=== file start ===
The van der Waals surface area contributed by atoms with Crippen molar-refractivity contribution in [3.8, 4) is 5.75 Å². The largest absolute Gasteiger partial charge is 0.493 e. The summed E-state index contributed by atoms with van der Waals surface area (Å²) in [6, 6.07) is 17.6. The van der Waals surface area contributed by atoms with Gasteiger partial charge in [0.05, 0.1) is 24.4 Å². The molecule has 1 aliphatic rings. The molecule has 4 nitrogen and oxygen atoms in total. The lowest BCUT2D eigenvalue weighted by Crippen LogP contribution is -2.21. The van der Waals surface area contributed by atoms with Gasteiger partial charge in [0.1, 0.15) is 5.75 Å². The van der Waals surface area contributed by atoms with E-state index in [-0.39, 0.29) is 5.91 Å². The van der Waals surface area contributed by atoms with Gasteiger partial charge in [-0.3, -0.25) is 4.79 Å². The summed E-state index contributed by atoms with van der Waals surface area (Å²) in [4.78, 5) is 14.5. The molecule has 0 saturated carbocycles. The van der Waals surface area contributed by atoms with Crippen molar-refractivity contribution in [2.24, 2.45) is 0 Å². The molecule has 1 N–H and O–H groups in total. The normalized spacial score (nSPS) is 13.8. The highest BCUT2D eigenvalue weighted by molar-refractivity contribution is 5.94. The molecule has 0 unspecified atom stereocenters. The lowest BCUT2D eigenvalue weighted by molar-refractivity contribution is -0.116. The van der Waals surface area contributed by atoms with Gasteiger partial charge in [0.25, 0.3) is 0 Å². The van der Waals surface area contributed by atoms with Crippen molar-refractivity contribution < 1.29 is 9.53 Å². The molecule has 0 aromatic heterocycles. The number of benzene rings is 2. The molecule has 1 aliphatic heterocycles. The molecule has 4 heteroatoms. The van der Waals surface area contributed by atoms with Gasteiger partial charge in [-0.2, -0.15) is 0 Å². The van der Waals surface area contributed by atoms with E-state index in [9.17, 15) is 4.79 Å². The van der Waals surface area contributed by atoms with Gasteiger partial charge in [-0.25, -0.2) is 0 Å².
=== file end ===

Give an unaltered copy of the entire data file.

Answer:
The van der Waals surface area contributed by atoms with Crippen molar-refractivity contribution in [3.8, 4) is 5.75 Å². The largest absolute Gasteiger partial charge is 0.493 e. The summed E-state index contributed by atoms with van der Waals surface area (Å²) in [6, 6.07) is 17.6. The van der Waals surface area contributed by atoms with Gasteiger partial charge in [0.05, 0.1) is 24.4 Å². The molecule has 1 aliphatic rings. The molecule has 4 nitrogen and oxygen atoms in total. The lowest BCUT2D eigenvalue weighted by Crippen LogP contribution is -2.21. The van der Waals surface area contributed by atoms with Gasteiger partial charge in [0.1, 0.15) is 5.75 Å². The van der Waals surface area contributed by atoms with E-state index in [-0.39, 0.29) is 5.91 Å². The van der Waals surface area contributed by atoms with Gasteiger partial charge in [-0.3, -0.25) is 4.79 Å². The summed E-state index contributed by atoms with van der Waals surface area (Å²) in [4.78, 5) is 14.5. The molecule has 0 saturated carbocycles. The van der Waals surface area contributed by atoms with Crippen molar-refractivity contribution in [2.24, 2.45) is 0 Å². The molecule has 1 N–H and O–H groups in total. The normalized spacial score (nSPS) is 13.8. The highest BCUT2D eigenvalue weighted by molar-refractivity contribution is 5.94. The molecule has 0 unspecified atom stereocenters. The lowest BCUT2D eigenvalue weighted by molar-refractivity contribution is -0.116. The van der Waals surface area contributed by atoms with Gasteiger partial charge in [0.25, 0.3) is 0 Å². The van der Waals surface area contributed by atoms with Crippen molar-refractivity contribution < 1.29 is 9.53 Å². The molecule has 0 aromatic heterocycles. The number of benzene rings is 2. The molecule has 1 aliphatic heterocycles. The molecule has 4 heteroatoms. The van der Waals surface area contributed by atoms with Gasteiger partial charge in [-0.2, -0.15) is 0 Å². The van der Waals surface area contributed by atoms with E-state index in [9.17, 15) is 4.79 Å². The van der Waals surface area contributed by atoms with Gasteiger partial charge in [-0.25, -0.2) is 0 Å².